And when you start asking those questions, you just get these wonderfully thoughtful and provocative answers. I mean, David Milch -- [and Yellin just laughs].

How did they react to you and your team while you were doing the interviews?


The short answer is, it was kind of like the Telephone game, where you get this person, and they call that person. We interviewed over a period of six months. Norman Lear is someone I know, and I sort of made him go first. And then he called [Mad Men creator] Matthew Weiner, and Matthew Weiner did it. And it was okay for him, and so he called [Mad Men star] Jon Hamm -- and it was like that...

The fact that it's on PBS, which allows you to get clips without having to pay for them in a way that would make it prohibitive in other venues -- how crucial is that?

That's essential. There is no possibility this program could have been done at any other venue. Unless you're willing to pay literally millions more dollars -- and even then, I'm not sure that NBC would agree to give you their material, if it were going to appear on CBS... I have to say, we've gotten extraordinary cooperation from all of the networks and production companies.

And also, I think there is a role for PBS, in being a kind of mediator of a lot of things in this country, including culture. And this feels like that's the role for PBS. PBS doesn't do a lot of its own scripted drama that's original. It does a lot of things that are imported -- and whether that's a good or bad thing is another question.

But it gives PBS the sort of 'Switzerland status' that is required for this to work...


Mara said:

Thanks for this and for everything else you've written to entice us to watch this show (like I needed enticing). TV has gotten a bad reputation over the years that it can't seem to live down. I know that I find myself trying to defend the amount of TV that I watch by saying, "no, this is GOOD TV". I think I should just direct my detractors to this program. I am looking forward to a discussion about TV that is done with the thoughtfulness and intelligence that these similarly thoughtful and intelligent shows deserve. The series does indeed seem "tailor-made" for all of us here, and I couldn't be more excited for it! [Thanks. Please post your after-the-fact review, and let me know if you were as impressed as I was. - DB]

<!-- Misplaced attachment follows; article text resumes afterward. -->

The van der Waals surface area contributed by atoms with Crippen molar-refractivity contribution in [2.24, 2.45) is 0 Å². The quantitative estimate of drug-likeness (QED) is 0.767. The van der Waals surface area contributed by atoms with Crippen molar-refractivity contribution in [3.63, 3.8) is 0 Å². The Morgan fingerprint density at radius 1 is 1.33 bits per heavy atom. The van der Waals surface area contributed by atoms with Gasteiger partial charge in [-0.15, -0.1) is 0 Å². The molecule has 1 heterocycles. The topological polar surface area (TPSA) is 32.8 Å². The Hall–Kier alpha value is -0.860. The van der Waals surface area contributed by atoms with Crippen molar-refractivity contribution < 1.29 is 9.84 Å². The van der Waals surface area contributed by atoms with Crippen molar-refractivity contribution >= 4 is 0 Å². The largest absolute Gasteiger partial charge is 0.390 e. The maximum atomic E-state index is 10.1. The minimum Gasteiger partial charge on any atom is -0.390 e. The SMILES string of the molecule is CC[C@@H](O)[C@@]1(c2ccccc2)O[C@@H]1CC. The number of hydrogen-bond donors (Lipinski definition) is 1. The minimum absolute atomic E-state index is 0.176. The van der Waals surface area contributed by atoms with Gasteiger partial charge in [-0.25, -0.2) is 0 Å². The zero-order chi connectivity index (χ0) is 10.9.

Comment posted on October 29, 2011 10:21 AM
Erin said:

I really enjoyed America in Primetime, and found myself wishing that it had been longer so it could cover more. I had forgotten how different Murphy Brown was from anything I had really seen on TV previously. They seemed to really hit the tent post programs (though I probably would have left out Grey's Anatomy). Maybe there weren't many independent women in the early 1980s, but I was surprised that Cagney and Lacey wasn't highlighted. As I recall, it was cancelled because there was either a real or perceived dislike of "strong women," and then brought back (did it switch networks?). Seems like that could have been an interesting point to talk about with the writers and the producers.

[You're right about Cagney & Lacey, absolutely. I also would have liked to have seen some attention played to the "missing link" of TV's Independent Women, Blair Brown in The Days and Nights of Molly Dodd. But I'll take what I got, gratefully... - DB]

Comment posted on November 1, 2011 5:57 PM
Laws said:

I guess having something useful or substantial to say is the most important factor.

Comment posted on November 23, 2011 4:02 AM